- Adult Constipation
Constipation is a decrease in the frequency of a person’s bowel movements, a change in the consistency of stools (resulting in small, hard stools), or a difficulty in a person’s ability to pass stools. Constipation is fairly common complaint in older adults, and most people will experience constipation at some point. In many cases it is related to a person’s diet or daily routines, but constipation may also be a sign of a more serious disorder.
During this outpatient procedure, a doctor withdraws amniotic fluid from a pregnant woman’s uterus. This is the fluid that surrounds the developing baby. It contains cells and chemicals related to the baby’s development.
- Cell-free DNA testing(Aka non-invasive prenatal screening) is a relatively new technology to screen for Down syndrome and certain other chromosome conditions without a risk of miscarriage to the pregnancy. Blood from the patient is drawn any time after 10 weeks of pregnancy and results are available within approximately 14 days. The detection rate for Down syndrome is higher than with routine prenatal screening, but is still not as accurate or comprehensive as an invasive procedure such as CVS or amniocentesis.
- Chorionic villus sampling (CVS)This is a test performed at approximately 11 to 13.5 weeks of gestation to determine whether the fetus has certain conditions. CVS is often offered when the mother is age 35 or older, other prenatal screenings may have revealed a risk that the baby has an inherited or congenital condition, an abnormality is seen on ultrasound, or if any inherited conditions run in either of the parents’ families. It is typically used only to diagnose chromosome conditions such as Down syndrome, trisomy 18, and trisomy 13. If indicated, however, it can be used to test for many other conditions. These conditions include, but are not limited to: cystic fibrosis, sickle cell disease, fragile X syndrome, spinal muscular atrophy, Tay-Sachs disease, and hemophilia.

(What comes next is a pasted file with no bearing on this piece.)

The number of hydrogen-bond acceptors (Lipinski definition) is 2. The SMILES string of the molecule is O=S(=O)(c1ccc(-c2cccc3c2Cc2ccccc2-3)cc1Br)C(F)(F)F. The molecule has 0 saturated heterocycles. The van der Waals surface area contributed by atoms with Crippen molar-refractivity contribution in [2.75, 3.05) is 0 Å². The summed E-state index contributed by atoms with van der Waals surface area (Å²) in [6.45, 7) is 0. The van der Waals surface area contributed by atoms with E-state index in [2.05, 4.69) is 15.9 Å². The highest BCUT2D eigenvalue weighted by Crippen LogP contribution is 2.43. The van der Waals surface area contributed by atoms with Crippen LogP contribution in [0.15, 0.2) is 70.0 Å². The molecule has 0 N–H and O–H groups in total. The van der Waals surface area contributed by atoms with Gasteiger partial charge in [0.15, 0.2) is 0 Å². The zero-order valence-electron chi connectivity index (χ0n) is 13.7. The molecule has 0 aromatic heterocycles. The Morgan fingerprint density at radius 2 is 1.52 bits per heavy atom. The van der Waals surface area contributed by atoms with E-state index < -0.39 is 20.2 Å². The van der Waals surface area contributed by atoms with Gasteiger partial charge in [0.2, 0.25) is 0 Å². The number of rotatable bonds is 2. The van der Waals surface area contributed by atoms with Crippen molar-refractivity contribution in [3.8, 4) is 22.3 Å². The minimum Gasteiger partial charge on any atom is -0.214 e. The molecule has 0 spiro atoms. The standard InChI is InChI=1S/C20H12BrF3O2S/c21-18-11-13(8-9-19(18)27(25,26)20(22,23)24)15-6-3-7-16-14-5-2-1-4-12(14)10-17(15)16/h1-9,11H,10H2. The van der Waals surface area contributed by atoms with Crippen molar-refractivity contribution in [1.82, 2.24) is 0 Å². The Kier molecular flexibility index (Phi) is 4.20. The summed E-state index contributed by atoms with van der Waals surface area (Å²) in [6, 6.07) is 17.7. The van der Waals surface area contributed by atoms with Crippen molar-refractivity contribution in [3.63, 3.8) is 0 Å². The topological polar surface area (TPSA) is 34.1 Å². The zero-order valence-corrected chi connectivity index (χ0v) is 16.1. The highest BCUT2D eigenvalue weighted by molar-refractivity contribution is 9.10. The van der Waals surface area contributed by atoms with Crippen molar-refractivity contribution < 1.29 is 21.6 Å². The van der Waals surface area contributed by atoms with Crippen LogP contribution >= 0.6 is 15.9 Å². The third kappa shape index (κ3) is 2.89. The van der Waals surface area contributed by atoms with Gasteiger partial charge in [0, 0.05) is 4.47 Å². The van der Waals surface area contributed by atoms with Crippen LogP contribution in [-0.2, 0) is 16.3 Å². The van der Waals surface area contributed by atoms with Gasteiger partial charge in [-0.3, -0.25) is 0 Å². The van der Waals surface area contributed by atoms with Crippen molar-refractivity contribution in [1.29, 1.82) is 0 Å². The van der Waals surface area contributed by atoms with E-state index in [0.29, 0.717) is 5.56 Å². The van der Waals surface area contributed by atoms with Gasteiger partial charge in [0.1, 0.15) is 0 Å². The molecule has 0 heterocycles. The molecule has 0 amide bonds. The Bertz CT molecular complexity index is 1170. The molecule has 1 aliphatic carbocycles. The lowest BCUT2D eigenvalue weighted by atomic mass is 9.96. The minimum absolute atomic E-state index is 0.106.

- Diabetes (Gestational)
This form of diabetes develops during pregnancy. With it, the hormone insulin has problems helping the body turn blood glucose (commonly called blood sugar) into energy. In most cases, gestational diabetes can be controlled with no complications. It often goes away after pregnancy.
- Exercise in PregnancyExercising at least 30 minutes on most days of the week can benefit health and pregnancy (unless you are placed on bed rest by your doctor during the pregnancy). Exercise will increase your energy, your mood, may improve your sleep and may prevent or treat gestational diabetes. Regular activity also helps keep you fit during pregnancy and may improve your ability to cope with labor. This will make it easier for you to get back in shape after the baby is born.
Walking, exerciseswimming, stationary cycling, and low impact aerobics are safe during the pregnancy. If you were a runner before you became pregnant, you often can keep running during pregnancy, although you may have to modify your routine.
In general, activities in which there is a high risk of falling, such as gymnastics, water skiing, snow skiing, and horseback riding, should be avoided. Some racquet sports also increase the risk of falling because of your changing balance. Also, you may be at risk of altitude sickness, an illness caused by breathing air that contains less oxygen. Contact sports, such as hockey, basketball, and soccer should also be avoided. Scuba diving can put your baby at risk of decompression sickness (a serious illness). You should avoid activities such as jumping, jarring motion, or quick changes in direction.
- Genetic Carrier ScreeningWe have two copies of every gene. A carrier is an individual who has inherited a mutation in one, but not both, of those copies. The copy without a mutation serves as a “back-up” and the carrier usually shows no problems from the mutation. If an individual has a mutation in both copies of the gene, then s/he will most likely show signs of the condition and is considered to be affected with the genetic condition. This phenomenon of carrier and affected individuals is known as autosomal recessive inheritance.